Twitter turns to algorithm to display “best” content first – but there’s a way out

What draws you to one social network over another? They’ve all got their particular hooks, but sometimes it’s less what one offers, and more what it doesn’t. For Twitter, that’s meant a focus on simplicity: you follow users, and you see their tweets – and when you follow multiple users, everyone’s tweets get sorted chronologically, with no Facebook-style editorializing getting in the way of which messages you see, and which you don’t. So when rumors started circulating earlier this month that Twitter was about to introduce an algorithm-driven sorting method of its own, users understandably began to panic; was this going to be the end of Twitter as we knew it? Today Twitter goes official with the new feature, and we think we can safely say that the sky is, in fact, not falling.

Here’s what’s going on: for users who choose to take advantage of the sorting algorithm, they’ll see a collection of what Twitter’s deemed the “best” tweets at the top of their timeline. Those tweets will themselves still be sorted chronologically, and then below all these popular tweets you’ll see the rest of your followers’ messages, again with standard chronological ordering. No messages will be hidden from you or removed from your timeline – just the ones Twitter thinks are the most likely to drive re-tweets or replys will float to the top.

Doesn’t sound like your cup of tea? No problemo, as no one’s twisting your arm to use the new system. Right now, it’s opt-in, and you’ll have to jump into your account settings and select the “Show me the best Tweets first” option to enable it.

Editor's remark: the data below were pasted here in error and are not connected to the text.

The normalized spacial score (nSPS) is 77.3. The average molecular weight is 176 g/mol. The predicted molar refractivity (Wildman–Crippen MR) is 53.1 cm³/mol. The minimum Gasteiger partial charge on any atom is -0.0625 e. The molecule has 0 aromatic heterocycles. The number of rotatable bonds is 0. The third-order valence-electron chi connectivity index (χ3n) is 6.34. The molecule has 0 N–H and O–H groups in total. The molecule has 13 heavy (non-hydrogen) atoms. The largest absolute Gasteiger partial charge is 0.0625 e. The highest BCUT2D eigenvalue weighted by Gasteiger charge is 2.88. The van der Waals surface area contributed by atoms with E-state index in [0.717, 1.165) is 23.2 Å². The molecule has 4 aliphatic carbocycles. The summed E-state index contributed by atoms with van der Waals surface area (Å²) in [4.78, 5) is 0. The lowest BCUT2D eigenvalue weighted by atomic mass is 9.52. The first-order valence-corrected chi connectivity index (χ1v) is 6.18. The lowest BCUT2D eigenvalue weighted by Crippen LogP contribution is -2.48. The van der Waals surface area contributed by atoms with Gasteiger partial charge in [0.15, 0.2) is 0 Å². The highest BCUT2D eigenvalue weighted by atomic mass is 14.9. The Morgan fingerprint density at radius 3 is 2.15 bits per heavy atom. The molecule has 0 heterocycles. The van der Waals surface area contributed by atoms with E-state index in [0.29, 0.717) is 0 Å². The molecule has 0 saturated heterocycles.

In a few weeks Twitter will start turning it on by default for everyone, but you can always jump back into settings and turn it right off, keeping your timeline looking just like it always did.

Source: Twitter

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About The Author
Stephen Schenck
Stephen has been writing about electronics since 2008, which only serves to frustrate him that he waited so long to combine his love of gadgets and his degree in writing. In his spare time, he collects console and arcade game hardware, is a motorcycle enthusiast, and enjoys trapping blue crabs. Stephen's first mobile device was a 624 MHz Dell Axim X30, which he's convinced is still a viable platform. Stephen longs for a market where phones are sold independently of service, and bandwidth is cheap and plentiful; he's not holding his breath. In the meantime, he devours smartphone news and tries to sort out the juicy bits Read more about Stephen Schenck!